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Journal of Long-Term Effects of Medical Implants

ISSN Print: 1050-6934
ISSN Online: 1940-4379

Journal of Long-Term Effects of Medical Implants

DOI: 10.1615/JLongTermEffMedImplants.v14.i3.40
15 pages

Biopsy of Lesions of the Female Genital Tract in the Ambulatory Setting

William Paul Irvin, Jr.
Associate Professor, Division of Gynecologic Oncology, Department of Obstetrics and Gynecology, University of Virginia Health System, Charlottesville, Virginia, USA
Peyton T. Taylor, Jr
Richard N. & Louise R. Crockett Professor of Ohstetrics & Gynecology; Medical Director, Cancer Center. University of Virginia Health System P.O. Box 800712 Charlottesville VA 22908, USA

ABSTRACT

The organs of the female genital tract (vulva, vagina, cervix, uterus, ovaries, and fallopian tubes) are capable of elaborating an immense array of pathologic conditions. These conditions can be primarily infectious in nature, or they can be neoplastic, precancerous, or frankly cancerous. In most instances the patient's history and physical examination alone are insufficient to establish a diagnosis, given the extreme similarity in clinical presentation of the various abnormalities of the female genital tract and the subtle differences that distinguish one from the other. In order to definitively establish the diagnosis, it is often necessary to obtain a tissue sample. Most clinicians are intimidated at the prospect of performing a biopsy of the lower female genital tract given concerns for patient discomfort and bleeding, in conjunction with a lack of familiarity with the specific techniques and instruments available to perform these biopsies. Conditions may go undiagnosed, or there may be a significant delay in diagnosis, as a result. In fact, failure to biopsy and obtain an accurate diagnosis in a timely fashion is a major concern from the medicolegal perspective.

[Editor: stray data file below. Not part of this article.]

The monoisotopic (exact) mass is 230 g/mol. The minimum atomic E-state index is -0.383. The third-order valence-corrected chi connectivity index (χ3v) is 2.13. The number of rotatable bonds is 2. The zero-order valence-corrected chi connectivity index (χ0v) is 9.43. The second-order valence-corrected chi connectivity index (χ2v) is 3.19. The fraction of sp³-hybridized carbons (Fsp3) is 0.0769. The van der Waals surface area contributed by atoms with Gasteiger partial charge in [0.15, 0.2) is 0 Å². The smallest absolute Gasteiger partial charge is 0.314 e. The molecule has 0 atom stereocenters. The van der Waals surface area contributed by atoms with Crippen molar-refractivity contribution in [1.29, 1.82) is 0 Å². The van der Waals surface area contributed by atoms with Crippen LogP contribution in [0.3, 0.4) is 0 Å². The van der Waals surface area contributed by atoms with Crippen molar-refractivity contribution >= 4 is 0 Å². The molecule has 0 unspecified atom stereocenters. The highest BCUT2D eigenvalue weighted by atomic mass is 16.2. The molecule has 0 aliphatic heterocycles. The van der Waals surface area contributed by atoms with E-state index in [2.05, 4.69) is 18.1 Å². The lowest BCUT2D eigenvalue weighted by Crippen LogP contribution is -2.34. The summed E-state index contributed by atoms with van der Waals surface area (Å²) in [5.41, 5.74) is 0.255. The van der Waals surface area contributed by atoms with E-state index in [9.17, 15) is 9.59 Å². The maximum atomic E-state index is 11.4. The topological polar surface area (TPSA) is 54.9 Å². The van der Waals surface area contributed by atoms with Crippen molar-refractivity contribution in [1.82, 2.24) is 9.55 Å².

There is an increasing emphasis upon ambulatory care in our society. For this reason, it is essential that the clinician be familiar with the techniques that permit safe and reliable tissue diagnosis in the outpatient setting. This article is intended to describe the various techniques available to biopsy the organs of the female genital tract, as well as the instruments designed and uniquely suited for that purpose. An extensive Medline search was performed from the years 1965—2003, cross-referencing the terms "biopsy techniques" and "organs of the female genital tract." The results of this analysis detail both incisional and excisional biopsy techniques that can be safely employed by the clinician in the out-patient or ambulatory settings to obtain tissue samples to aid in initial diagnosis, or to accomplish therapeutic excision in order to definitively address a previously known condition. Being aware of the various biopsy techniques available for the outpatient evaluation of the female genital tract, and being comfortable with their use, increases the likelihood that abnormalities of the reproductive organs will be expeditiously evaluated, accurately diagnosed, and appropriately treated in a timely fashion.